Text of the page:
Past Treasure of the Month – September 2008
During the month of September 2008, before Hurricane Ike struck on the 13th, the Rosenberg Library exhibited a collection of very special vintage paper dolls as part of an ongoing series called Treasure of the Month, conceived and created by the Museum staff.
The dolls depict the Badgett Quadrapulets, a set of four girls born in Galveston in 1939. The quads — named Jeraldine, Joyce, Joan, and Jeanette — were dubbed “the miracles of Treasure Isle” by the press and became media darlings during the 1940s.
It began on a February morning in 1939 when Ellis Badgett received some shocking news from the staff at St. Mary’s Infirmary. His pregnant wife Esther, already a mother of two, had just given birth for a third time. The birth was even more than successful than expected. Instead of yielding just one healthy baby, Mrs. Badgett delivered four beautiful girls!
The citizens of Galveston embraced the Badgett family, raising funds to build a new home suitable for the quadruplets. The two-story white house was located at 927 Broadway. As part of the donation agreement, Mr. and Mrs. Badgett had to agree to open their home to visitors for several hours each day so that the public could view the baby girls and take pictures with them.
Quadruplets are rare, occurring once in 670,000 cases. The Badgett Quads became an overnight sensation nation-wide. Images of Joan, Joyce, Jeraldine, and Jeanette Badgett appeared in thousands of newspaper articles, magazines, and postcards. They were featured in advertising campaigns for war bonds during WWII and made hundreds of appearances at special events to entertain American troops.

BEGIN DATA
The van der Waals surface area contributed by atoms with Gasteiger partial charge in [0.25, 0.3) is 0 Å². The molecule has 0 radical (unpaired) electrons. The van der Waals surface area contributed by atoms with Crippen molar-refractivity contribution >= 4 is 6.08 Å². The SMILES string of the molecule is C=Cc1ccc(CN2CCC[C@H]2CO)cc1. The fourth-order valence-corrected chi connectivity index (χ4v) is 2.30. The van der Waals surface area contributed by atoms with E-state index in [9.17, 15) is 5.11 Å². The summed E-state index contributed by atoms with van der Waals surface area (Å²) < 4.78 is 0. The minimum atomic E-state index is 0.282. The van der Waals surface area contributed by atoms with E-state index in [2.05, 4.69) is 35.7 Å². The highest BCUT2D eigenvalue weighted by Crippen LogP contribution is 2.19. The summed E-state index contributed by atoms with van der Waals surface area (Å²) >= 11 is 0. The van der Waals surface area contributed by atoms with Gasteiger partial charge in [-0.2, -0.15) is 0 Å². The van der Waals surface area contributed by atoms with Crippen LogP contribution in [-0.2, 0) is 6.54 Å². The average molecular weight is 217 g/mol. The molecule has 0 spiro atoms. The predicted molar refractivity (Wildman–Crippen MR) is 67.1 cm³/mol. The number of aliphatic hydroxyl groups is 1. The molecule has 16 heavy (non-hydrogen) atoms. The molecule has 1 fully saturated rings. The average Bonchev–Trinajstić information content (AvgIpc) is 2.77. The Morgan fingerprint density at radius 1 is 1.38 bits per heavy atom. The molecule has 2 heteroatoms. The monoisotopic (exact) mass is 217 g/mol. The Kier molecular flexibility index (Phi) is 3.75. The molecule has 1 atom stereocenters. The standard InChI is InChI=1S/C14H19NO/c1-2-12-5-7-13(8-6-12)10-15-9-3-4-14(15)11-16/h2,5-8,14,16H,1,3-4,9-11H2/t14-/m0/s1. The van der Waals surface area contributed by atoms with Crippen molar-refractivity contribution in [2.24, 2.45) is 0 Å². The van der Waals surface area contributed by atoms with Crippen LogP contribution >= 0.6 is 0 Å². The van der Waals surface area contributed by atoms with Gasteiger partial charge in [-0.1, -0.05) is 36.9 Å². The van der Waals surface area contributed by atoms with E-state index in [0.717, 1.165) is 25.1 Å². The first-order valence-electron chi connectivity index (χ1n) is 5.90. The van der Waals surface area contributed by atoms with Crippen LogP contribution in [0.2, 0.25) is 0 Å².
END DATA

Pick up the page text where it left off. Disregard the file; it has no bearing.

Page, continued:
Baylor University awarded scholarships to all four girls, and they were made honorary members of organizations such as the Girl Scouts, the Kilgore College Rangerettes, and the American Women’s Voluntary Service. When celebrity entertainers Phil Harris and Alice Faye were married at the Hotel Galvez in 1941, the Badgett girls were asked to serve as flower girls at the star-studded event.
The large Ohio-based Saalfield Publishing Company jumped on the Badgett bandwagon and came out with a line of paper dolls in honor of the Galveston quadruplets. Each of the four dolls in the set came with multiple outfits, ranging from bathing suits to their Sunday best.
The girls’ celebrity slowly waned, and by the time they graduated from Ball High School in the 1950s, they led normal lives. Two of the quads married and continued to live in Galveston, while the other two married and moved to Dallas.